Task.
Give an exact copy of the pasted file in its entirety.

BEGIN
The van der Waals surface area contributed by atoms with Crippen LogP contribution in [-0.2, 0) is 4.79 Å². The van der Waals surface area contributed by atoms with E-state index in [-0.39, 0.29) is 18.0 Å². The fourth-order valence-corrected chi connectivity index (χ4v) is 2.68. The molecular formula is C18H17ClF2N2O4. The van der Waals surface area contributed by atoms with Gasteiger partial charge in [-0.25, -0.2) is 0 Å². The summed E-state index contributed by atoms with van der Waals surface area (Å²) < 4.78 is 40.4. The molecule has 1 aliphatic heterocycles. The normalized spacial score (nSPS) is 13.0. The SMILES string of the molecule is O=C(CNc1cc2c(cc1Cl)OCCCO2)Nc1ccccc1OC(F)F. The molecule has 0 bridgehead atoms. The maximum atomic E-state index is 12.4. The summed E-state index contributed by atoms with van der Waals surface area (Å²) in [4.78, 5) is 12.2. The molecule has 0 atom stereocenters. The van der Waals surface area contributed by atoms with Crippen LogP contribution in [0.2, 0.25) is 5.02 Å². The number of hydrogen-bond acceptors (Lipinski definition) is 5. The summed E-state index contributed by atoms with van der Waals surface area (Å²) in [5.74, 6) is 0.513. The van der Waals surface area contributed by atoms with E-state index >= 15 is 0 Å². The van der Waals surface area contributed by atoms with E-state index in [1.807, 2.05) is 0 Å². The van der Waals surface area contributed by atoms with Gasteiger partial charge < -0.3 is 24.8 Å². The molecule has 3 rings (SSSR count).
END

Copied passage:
The van der Waals surface area contributed by atoms with Crippen LogP contribution in [-0.2, 0) is 4.79 Å². The van der Waals surface area contributed by atoms with E-state index in [-0.39, 0.29) is 18.0 Å². The fourth-order valence-corrected chi connectivity index (χ4v) is 2.68. The molecular formula is C18H17ClF2N2O4. The van der Waals surface area contributed by atoms with Gasteiger partial charge in [-0.25, -0.2) is 0 Å². The summed E-state index contributed by atoms with van der Waals surface area (Å²) < 4.78 is 40.4. The molecule has 1 aliphatic heterocycles. The normalized spacial score (nSPS) is 13.0. The SMILES string of the molecule is O=C(CNc1cc2c(cc1Cl)OCCCO2)Nc1ccccc1OC(F)F. The molecule has 0 bridgehead atoms. The maximum atomic E-state index is 12.4. The summed E-state index contributed by atoms with van der Waals surface area (Å²) in [4.78, 5) is 12.2. The molecule has 0 atom stereocenters. The van der Waals surface area contributed by atoms with Crippen LogP contribution in [0.2, 0.25) is 5.02 Å². The number of hydrogen-bond acceptors (Lipinski definition) is 5. The summed E-state index contributed by atoms with van der Waals surface area (Å²) in [5.74, 6) is 0.513. The van der Waals surface area contributed by atoms with E-state index >= 15 is 0 Å². The van der Waals surface area contributed by atoms with E-state index in [1.807, 2.05) is 0 Å². The van der Waals surface area contributed by atoms with Gasteiger partial charge < -0.3 is 24.8 Å². The molecule has 3 rings (SSSR count).